Once you’ve mixed up the solution with warm or room-temperature purified water, lean over the sink and insert the device into a nostril. Squeeze the bottle to force the solution up one nostril, and gravity will pull it out the other nostril, bringing whatever mucus and other detritus may be stuck up there. If you’re using a teapot-shaped neti pot rather than the water bottle device, you’ll need to tilt your head to one side and pour the water out of the spout and into a nostril. It’s a tricky maneuver that takes a few tries to get right, but the principle is the same as with the squeeze bottle — force water up one nostril and let it drain out the other. Be sure to clean both nostrils by running about half the solution one direction and the other half from the other side.
Once you’ve run the batch of saline solution through your nostrils, you’ll probably want to use a tissue to blow your nose and completely clear out any other water and mucus that’s still up there. Then, it’s time to clean the neti pot. Park says it’s important to make sure it’s cleaned properly every time to avoid contracting not just an amoeba but other pathogens that could make you feel less than your best. “It’s recommended that you use dishwasher detergent or baby shampoo and hot water to clean your neti pot.” Park says some people find baby bottle brushes useful in scrubbing out the pot. After each thorough washing, it’s important to “let it completely air dry so there isn’t any mold or mildew in there.” Some neti pot manufacturers provide instructions for how to use your microwave to kill any remaining bacteria.
Park underscores that you shouldn’t use tap water to fill your neti pot. Rather, keep a bottle of distilled or filtered water on hand to make using the neti pot easier, and get a new one regularly, just like you would with a toothbrush. “It’s recommended that you change your neti pot every three months,” she says.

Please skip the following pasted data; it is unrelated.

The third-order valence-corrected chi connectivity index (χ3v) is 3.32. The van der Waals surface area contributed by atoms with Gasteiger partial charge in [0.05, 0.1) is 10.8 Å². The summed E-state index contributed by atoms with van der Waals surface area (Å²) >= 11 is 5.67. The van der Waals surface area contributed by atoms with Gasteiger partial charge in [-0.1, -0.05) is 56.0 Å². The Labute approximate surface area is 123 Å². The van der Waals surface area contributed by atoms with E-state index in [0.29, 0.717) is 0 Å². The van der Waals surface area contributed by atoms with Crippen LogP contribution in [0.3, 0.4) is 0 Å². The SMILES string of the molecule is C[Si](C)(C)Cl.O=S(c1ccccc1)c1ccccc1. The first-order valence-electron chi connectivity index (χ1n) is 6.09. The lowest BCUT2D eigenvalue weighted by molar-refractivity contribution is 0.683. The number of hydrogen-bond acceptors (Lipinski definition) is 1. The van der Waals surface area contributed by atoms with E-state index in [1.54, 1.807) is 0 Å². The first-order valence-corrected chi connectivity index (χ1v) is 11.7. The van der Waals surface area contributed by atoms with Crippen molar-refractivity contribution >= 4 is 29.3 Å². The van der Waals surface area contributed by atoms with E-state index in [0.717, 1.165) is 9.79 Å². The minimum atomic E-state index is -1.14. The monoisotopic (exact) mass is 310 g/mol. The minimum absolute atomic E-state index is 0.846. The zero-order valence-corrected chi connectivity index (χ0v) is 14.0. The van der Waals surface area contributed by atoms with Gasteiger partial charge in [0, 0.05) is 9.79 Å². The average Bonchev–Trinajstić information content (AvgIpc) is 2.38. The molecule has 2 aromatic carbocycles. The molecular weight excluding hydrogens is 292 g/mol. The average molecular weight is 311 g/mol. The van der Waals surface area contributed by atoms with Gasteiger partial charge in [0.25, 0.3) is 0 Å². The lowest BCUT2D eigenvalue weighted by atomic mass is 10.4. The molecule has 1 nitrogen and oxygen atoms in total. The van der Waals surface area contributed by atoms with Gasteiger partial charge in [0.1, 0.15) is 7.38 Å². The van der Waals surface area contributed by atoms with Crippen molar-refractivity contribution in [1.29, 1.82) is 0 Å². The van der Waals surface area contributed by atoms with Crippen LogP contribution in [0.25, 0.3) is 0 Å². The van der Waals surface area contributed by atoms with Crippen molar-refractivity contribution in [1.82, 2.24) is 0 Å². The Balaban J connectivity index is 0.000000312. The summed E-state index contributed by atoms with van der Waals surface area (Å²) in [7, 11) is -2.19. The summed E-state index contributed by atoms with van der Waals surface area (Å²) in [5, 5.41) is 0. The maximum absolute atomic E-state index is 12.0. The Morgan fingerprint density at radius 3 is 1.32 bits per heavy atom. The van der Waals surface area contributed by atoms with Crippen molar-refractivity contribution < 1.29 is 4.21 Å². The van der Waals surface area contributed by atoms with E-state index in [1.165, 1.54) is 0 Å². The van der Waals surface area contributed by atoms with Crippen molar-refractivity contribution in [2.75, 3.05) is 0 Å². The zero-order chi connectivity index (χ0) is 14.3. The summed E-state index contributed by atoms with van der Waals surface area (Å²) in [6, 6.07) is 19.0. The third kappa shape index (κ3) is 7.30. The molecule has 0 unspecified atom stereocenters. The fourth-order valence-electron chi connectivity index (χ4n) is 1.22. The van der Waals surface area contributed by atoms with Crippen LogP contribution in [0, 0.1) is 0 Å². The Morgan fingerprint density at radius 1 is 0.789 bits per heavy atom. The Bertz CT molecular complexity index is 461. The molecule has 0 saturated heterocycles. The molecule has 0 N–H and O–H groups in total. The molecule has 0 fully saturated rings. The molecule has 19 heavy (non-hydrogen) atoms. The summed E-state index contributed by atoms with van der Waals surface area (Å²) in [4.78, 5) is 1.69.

Advances in Detection
The case report noted that “while Balamuthia and Naegleria share some similarities, Balamuthia is more difficult to detect.” This is currently true, and the test that ultimately did make that diagnosis took about two weeks to come back, critical time during which the disease progressed. But new technology could make it easier to detect both infections with a simple blood test in the future.
Dr. Asim Ahmed, medical director for Karius, a life sciences company developing genomic sequencing tests for diagnosis of infectious diseases, says that the technology they’re developing is very similar to liquid biopsy, a technique gaining traction among oncologists as a less-invasive and rapid way of diagnosing cancer.
The company’s founders “realized that when they sequenced human blood to maybe look for cancer causes or even in the noninvasive prenatal diagnosis (of genetic disorders), they noticed they could detect at a very low level pathogens in the bloodstream,” Ahmed says. This led to a lightbulb moment: “If we actually focused on it, we could come up with a novel way to diagnosis infections.”